According to Rick Gaitskell, co-spokesperson of LUX:
With this final result from the 2014–2016 search, the scientists of the LUX Collaboration have pushed the sensitivity of the instrument to a final performance level that is 4 times better than the original project goals. It would have been marvelous if the improved sensitivity had also delivered a clear dark matter signal. However, what we have observed is consistent with background alone.
The LUX results rule out all the touted detections from experiments like DAMA, LIBRA and CoGeNT; it rules out most models of dark matter from supersymmetry and extra-dimensions. It means that many ongoing dark matter experiments are destined to find absolutely nothing at all. By filling an ultra-sensitive detector with more than a third of a tonne of liquid xenon, a single collision between a dark matter particle and a xenon nucleus would produce a recoil visible by the photodetectors surrounding it.
By burying the detector more than a mile underground, shielded by rock, and surrounding it inside a 72,000-gallon, high-purity water tank, it’s protected from cosmic rays, solar events, terrestrial radiation and other sources of contamination. When all the anticipated backgrounds are accounted for — including natural radioactivity, muons and cosmic neutrinos — the LUX collaboration concludes that a total of zero significant events were observed over the 20 month time period the experiment ran, from 2014–2016. According to co-spokesperson Dan McKinsey:
As the charge and light signal response of the LUX experiment varied slightly over the dark matter search period, our calibrations allowed us to consistently reject radioactive backgrounds, maintain a well-defined dark matter signature for which to search and compensate for a small static charge buildup on the Teflon inner detector walls.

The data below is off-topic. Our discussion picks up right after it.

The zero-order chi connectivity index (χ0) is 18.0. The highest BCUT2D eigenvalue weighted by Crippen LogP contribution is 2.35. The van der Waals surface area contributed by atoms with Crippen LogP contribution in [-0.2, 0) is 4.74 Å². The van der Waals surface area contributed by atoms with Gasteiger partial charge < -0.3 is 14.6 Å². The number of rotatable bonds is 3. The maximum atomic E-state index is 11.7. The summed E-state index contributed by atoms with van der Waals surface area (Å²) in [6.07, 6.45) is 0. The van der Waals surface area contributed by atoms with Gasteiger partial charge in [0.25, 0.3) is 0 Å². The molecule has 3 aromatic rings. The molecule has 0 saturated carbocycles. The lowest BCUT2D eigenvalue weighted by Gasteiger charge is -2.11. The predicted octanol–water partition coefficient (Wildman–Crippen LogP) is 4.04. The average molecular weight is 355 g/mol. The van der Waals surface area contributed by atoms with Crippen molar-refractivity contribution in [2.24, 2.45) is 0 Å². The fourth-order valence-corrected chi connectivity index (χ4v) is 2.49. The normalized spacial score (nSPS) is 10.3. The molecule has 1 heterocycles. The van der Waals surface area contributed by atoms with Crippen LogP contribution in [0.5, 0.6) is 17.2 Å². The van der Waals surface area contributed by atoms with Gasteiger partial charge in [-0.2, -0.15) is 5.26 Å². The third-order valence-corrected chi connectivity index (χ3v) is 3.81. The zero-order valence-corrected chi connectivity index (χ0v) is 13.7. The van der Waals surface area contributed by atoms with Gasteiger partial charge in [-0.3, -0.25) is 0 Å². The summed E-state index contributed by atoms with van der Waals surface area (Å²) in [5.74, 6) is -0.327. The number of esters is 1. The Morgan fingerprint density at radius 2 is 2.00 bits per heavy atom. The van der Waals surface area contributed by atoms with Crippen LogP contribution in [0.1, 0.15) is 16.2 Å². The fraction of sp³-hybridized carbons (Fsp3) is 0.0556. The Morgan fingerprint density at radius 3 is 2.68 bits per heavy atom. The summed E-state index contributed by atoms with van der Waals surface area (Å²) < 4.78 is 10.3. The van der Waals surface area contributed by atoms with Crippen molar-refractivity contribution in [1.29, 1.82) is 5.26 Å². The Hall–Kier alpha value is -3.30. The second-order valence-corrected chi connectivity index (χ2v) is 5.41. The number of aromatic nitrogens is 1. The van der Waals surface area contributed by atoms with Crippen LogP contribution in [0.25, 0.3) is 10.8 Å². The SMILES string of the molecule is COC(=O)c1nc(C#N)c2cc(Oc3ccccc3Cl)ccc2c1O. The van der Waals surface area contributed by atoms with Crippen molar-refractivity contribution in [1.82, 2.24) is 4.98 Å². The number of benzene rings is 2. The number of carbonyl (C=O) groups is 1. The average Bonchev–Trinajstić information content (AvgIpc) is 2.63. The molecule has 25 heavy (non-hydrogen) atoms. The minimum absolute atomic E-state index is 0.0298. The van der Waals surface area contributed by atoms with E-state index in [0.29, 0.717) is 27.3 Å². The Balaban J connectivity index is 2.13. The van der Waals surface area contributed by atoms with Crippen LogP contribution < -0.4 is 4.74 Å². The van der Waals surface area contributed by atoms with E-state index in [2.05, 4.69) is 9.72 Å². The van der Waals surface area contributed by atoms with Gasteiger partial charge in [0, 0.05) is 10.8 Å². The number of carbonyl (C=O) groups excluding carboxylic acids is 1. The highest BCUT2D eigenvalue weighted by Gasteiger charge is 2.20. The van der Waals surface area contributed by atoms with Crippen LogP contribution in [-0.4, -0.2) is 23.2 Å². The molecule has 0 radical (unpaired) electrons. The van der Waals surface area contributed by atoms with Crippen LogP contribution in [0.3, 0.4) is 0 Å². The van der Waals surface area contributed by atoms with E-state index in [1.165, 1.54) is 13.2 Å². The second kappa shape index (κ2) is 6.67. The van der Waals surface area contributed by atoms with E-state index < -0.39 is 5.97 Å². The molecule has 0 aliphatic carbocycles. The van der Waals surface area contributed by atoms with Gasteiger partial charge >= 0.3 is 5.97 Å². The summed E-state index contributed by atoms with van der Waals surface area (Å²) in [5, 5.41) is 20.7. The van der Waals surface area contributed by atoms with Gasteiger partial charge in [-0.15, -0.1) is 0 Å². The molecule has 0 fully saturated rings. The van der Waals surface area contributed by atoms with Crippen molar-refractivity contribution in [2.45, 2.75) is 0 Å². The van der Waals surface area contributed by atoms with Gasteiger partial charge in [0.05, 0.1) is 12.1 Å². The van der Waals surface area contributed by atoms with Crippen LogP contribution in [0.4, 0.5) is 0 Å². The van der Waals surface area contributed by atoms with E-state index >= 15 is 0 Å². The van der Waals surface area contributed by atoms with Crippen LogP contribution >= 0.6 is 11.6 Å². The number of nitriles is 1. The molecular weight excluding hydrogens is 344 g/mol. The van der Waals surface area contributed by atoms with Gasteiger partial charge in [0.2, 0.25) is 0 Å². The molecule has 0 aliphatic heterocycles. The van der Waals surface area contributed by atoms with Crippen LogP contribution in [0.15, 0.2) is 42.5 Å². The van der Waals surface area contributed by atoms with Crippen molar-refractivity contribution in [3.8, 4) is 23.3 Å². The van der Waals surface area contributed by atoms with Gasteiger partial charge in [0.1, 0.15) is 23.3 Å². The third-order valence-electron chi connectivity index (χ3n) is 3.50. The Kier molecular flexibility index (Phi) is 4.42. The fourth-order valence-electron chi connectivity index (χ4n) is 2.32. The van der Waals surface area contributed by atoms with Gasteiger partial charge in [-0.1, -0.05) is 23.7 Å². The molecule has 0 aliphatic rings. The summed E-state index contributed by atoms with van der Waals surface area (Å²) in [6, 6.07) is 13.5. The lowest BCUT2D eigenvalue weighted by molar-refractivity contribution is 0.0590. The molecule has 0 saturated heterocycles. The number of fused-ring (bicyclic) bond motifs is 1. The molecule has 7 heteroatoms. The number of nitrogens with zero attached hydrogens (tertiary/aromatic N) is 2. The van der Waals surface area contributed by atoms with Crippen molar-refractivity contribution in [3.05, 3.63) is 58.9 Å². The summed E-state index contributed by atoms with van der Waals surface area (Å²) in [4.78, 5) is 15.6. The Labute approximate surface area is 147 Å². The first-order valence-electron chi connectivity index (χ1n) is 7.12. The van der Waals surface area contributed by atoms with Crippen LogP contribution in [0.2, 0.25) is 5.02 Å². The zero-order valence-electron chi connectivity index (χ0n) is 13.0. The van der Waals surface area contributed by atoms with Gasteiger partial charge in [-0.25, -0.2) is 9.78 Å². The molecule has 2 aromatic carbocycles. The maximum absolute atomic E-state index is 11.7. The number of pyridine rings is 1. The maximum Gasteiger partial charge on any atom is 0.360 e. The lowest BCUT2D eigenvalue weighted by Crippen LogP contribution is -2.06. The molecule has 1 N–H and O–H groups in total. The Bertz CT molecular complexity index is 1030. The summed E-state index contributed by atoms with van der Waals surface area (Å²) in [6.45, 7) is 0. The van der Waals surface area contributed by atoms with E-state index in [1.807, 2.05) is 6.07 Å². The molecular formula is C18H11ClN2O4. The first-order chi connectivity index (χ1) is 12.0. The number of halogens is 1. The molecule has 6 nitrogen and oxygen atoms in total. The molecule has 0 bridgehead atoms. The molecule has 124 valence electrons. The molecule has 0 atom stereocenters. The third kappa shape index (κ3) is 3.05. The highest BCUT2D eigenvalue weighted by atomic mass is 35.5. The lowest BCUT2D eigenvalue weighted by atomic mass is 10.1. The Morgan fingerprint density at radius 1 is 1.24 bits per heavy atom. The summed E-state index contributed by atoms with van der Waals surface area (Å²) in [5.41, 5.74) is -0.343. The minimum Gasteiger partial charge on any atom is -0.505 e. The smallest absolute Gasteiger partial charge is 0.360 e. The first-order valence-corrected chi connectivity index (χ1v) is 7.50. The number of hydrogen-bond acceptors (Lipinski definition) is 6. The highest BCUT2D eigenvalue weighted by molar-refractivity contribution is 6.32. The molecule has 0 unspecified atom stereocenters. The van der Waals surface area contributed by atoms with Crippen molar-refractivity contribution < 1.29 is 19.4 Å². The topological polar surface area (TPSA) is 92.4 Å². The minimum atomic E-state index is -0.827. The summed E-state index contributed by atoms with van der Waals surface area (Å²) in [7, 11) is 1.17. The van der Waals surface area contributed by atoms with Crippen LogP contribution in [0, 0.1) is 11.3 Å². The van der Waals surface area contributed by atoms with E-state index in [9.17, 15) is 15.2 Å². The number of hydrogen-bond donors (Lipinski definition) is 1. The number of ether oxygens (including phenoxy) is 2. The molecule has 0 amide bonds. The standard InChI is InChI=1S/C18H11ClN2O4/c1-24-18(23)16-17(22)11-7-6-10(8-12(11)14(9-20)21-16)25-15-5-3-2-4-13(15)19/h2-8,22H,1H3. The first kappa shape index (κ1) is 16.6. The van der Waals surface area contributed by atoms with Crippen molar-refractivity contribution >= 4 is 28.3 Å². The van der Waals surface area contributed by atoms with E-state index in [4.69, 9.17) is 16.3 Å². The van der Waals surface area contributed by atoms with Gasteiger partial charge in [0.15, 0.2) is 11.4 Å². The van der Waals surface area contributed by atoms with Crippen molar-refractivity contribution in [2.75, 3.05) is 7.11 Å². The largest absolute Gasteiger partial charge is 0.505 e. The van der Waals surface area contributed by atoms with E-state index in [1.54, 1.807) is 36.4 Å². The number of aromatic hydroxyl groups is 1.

By running a whole slew of new background rejection and calibration techniques, LUX became sensitive to events that would have a fantastically tiny rate. As LUX project scientist Aaron Manalaysay detailed:
These careful background-reduction techniques and precision calibrations and modeling, have enabled us to probe dark matter candidates that would produce signals of only a few events per century in a kilogram of xenon.
The null detection is incredible, with a fantastic slew of implications:
- Dark matter is most likely not made up, 100%, of the most commonly thought-of WIMP candidates.
- It is highly unlikely that whatever dark matter is, in light of the LUX results, will be produced at the LHC.
- And it is quite likely that dark matter lies outside of the standard mass range, either much lower (as with axions or sterile neutrinos) or much higher (as with WIMPzillas).
This works for both spin-dependent and spin-independent models of dark matter, which means that it doesn’t matter what type of quantum particle — a fermion or a boson — dark matter happens to be. Whatever it is, we not only haven’t found it, we haven’t found it to such an incredible degree of precision that it’s time to take our “most likely models” of what it is and to start thinking differently. For in this Universe, the stars might have “let there be light,” but LUX has shown us that dark matter isn’t quite what we thought we were looking for.